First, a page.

Apex.AI and ROS: growing impact on automotive


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Several segments of the automotive industry have embraced open source software, especially Linux-based code over the past decade.

Here we focus on an open framework called a robotic operating system (ROS). Apex.AI takes advantage of ROS, adding new automotive features described below.

ROS has been around for over a decade and is increasingly being used by autonomous vehicle (AV) developers. Apex.AI has significantly improved ROS for automotive applications.

I summarize the importance of ROS, then profile Apex.AI. By focusing on the automotive industry and software-defined vehicles, the company is gaining popularity, making it a future player in AV development and a likely acquisition target.

ROS is a software framework focused on the development of systems and applications for robotic products. Robotics includes most types of autonomous systems – land, air and sea. The table below gives an overview of the ROS. Sources include the Open Robotics website.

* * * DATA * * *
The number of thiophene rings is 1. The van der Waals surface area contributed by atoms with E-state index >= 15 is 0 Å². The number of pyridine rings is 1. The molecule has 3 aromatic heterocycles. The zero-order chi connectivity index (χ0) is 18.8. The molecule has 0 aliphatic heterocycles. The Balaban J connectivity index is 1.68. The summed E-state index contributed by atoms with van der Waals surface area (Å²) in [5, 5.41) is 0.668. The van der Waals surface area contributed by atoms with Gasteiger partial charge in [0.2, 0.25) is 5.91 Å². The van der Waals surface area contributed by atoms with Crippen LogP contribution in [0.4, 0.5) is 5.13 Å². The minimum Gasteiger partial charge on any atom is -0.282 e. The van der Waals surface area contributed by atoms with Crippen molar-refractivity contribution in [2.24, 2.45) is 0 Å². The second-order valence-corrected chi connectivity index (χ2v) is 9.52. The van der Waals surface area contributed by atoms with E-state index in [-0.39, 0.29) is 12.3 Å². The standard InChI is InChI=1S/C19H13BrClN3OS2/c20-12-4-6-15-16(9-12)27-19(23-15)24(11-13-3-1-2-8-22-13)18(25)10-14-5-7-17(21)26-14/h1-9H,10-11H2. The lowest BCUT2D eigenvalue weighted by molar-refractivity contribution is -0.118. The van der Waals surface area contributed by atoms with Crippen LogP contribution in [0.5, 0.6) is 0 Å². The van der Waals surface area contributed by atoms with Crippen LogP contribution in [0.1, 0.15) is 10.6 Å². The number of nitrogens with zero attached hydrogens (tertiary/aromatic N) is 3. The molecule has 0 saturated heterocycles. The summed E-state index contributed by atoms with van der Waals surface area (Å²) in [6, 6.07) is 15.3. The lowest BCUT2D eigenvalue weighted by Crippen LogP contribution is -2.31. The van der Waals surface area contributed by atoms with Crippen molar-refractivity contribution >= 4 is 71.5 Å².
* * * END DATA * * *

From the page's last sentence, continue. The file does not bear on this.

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SWR defined

ROS is not an operating system because it does not control or manage hardware resources, the key function of an operating system. Instead, ROS works with an operating system, preferably a real-time operating system.

ROS encompasses many functions that are included in the middleware. ROS middleware focuses on building a software ecosystem for autonomous and robotic devices. This development-centric approach leverages the traditional strengths of open source development.

Software in the ROS ecosystem falls into three categories:

  • Language- and platform-independent tools for developing and distributing ROS-based software.
  • ROS client library implementations for key languages ​​such as Python, C++ and Lisp.